Sarah Reinhard continues to delight ”and be challenged by” her vocations of Catholic wife and mother. She's online at and is the author of a number of books for families.

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  • Lindia Lentz

    This past Sunday I witnessed a miracle! For several years I have prayed for a man at church. He would always slip in a side door and sit at the end of the nearest pew. He would not acknowledge people or make eye contact with anyone–and then slip back out the side door when Mass was over. I got the impression that he was severely wounded emotionally – perhaps severely abused as a child. One morning I was sitting in a pew and sensed someone beside me. I looked up and he was standing there, seemingly very agitated that I was sitting in his seat! I got up quickly and moved to another pew. I prayed for his healing every time I saw him or thought of him. About a year ago I looked in his direction during the collection and saw him reach in to his pocket and place an envelope in the basket–the first time I had seen him “participate” in any way during Mass. A short time later I saw a woman in front of him turn around and shake his hand during the sign of peace! It immediately brought tears to my eyes seeing him interact just ever so slightly with another human being–it was absolutely beautiful!! A few weeks later I was near him and able to give him the sign of peace. He timidly touched my hand, looked in my eyes and whispered “Peace be with you”. I prayed for his continued healing and hoped that some day he would get the courage to go to Communion, to receive the Body and Blood of our dear Lord Jesus. This past Sunday I saw him walking in the parking lot of a church with another man (relative, perhaps?). Again, a little bit of interaction. I was overwhelmed at seeing him–and to my great joy I was able to witness him going up to receive the Body and Blood of our Lord!!! Again, tears of joy!! It has taken years, but with the grace and love of the Lord, this man is slowing coming to life again!!

  • DianeVa

    Yes, I have seen a miracle. “I was lost and now I am found, was blind but now I see.” Just like you Sarah, I thought I knew it all and faith was worthless. Each time someone who knew me “B.C- before Christ” complains that I am not the same person I used to be, I am reminded of His miracle in me and my heart leaps with humble joy! Praise be to God!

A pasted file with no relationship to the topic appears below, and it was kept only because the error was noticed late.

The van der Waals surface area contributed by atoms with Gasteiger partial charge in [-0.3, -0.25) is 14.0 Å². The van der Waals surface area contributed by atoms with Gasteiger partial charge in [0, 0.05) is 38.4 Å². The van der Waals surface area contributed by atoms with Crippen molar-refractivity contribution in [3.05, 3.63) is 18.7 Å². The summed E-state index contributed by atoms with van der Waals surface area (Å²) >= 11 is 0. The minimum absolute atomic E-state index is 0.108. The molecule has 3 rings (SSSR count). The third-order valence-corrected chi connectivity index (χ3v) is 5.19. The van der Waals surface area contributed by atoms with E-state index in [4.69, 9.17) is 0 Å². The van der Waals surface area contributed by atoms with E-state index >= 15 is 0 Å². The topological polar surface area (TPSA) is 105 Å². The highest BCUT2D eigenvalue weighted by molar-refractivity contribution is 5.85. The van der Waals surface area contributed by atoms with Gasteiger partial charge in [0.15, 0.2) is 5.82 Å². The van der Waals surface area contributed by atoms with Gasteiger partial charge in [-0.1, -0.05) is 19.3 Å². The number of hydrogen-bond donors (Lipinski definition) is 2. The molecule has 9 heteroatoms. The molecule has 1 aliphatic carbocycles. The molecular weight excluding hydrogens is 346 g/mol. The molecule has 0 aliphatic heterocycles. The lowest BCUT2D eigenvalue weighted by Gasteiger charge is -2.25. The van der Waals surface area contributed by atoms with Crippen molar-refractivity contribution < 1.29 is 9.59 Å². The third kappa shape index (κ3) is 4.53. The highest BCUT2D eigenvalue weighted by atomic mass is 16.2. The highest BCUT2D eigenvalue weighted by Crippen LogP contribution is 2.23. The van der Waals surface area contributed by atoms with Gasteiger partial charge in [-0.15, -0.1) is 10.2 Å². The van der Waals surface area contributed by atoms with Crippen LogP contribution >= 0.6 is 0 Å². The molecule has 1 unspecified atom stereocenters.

• Paul Diemert

    The strangest thing about miracles in our lives is that others really do not wish to hear about them. Close friends and family members will out right tell you that ‘you are nuts’. Casual friends just give you that look that says, you are a little goofy, and fellow Catholics say, “you are not that holy”. All this resistance finally gets its message across, and one learns to be quiet, and this confirms the kind advice from some when they say, if this did happen it is intended to be personal. So how does one evangelize? It remains a puzzle.

  • warren

    explain the meaning of ” circumcision of the heart”

    • LizEst

      Circumcision of the heart is a circumcision of the spirit, not unlike the circumcision of the flesh, which was a sign of the covenant that God made with his people in the Old Testament. The circumcision of the flesh was a sign that God was front and center in their lives, that the Israelites were God’s people and He was their God. And yet, although their flesh was circumcised, their hearts were not because they fell away from the Lord over and over again, in many ways. A person with a circumcised heart, then, is one that is humble and contrite and has made God the focal point of their life. Psalm 51 expresses King David’s circumcised heart after his affair with Bathsheba.